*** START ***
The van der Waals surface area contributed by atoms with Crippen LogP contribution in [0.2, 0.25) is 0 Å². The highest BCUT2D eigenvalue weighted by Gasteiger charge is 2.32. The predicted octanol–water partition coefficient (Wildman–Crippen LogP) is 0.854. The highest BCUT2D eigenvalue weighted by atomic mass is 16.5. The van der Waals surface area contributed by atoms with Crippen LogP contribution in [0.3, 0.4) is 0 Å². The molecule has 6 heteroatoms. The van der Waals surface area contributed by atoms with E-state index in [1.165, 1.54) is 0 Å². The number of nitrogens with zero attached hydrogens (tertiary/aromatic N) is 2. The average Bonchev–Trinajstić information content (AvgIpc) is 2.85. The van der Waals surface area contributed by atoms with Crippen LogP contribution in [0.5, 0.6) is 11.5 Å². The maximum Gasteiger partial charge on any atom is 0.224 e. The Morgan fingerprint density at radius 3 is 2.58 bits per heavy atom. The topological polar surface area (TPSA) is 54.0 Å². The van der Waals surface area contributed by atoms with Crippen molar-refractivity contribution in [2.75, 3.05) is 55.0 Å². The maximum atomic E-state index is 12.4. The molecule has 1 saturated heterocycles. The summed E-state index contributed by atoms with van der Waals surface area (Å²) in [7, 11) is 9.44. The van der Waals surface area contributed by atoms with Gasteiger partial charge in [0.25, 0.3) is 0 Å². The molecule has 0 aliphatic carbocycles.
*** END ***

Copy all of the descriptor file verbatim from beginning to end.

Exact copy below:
The van der Waals surface area contributed by atoms with Crippen LogP contribution in [0.2, 0.25) is 0 Å². The highest BCUT2D eigenvalue weighted by Gasteiger charge is 2.32. The predicted octanol–water partition coefficient (Wildman–Crippen LogP) is 0.854. The highest BCUT2D eigenvalue weighted by atomic mass is 16.5. The van der Waals surface area contributed by atoms with Crippen LogP contribution in [0.3, 0.4) is 0 Å². The molecule has 6 heteroatoms. The van der Waals surface area contributed by atoms with E-state index in [1.165, 1.54) is 0 Å². The number of nitrogens with zero attached hydrogens (tertiary/aromatic N) is 2. The average Bonchev–Trinajstić information content (AvgIpc) is 2.85. The van der Waals surface area contributed by atoms with Crippen LogP contribution in [0.5, 0.6) is 11.5 Å². The maximum Gasteiger partial charge on any atom is 0.224 e. The Morgan fingerprint density at radius 3 is 2.58 bits per heavy atom. The topological polar surface area (TPSA) is 54.0 Å². The van der Waals surface area contributed by atoms with Crippen molar-refractivity contribution in [2.75, 3.05) is 55.0 Å². The maximum atomic E-state index is 12.4. The molecule has 1 saturated heterocycles. The summed E-state index contributed by atoms with van der Waals surface area (Å²) in [7, 11) is 9.44. The van der Waals surface area contributed by atoms with Gasteiger partial charge in [0.25, 0.3) is 0 Å². The molecule has 0 aliphatic carbocycles.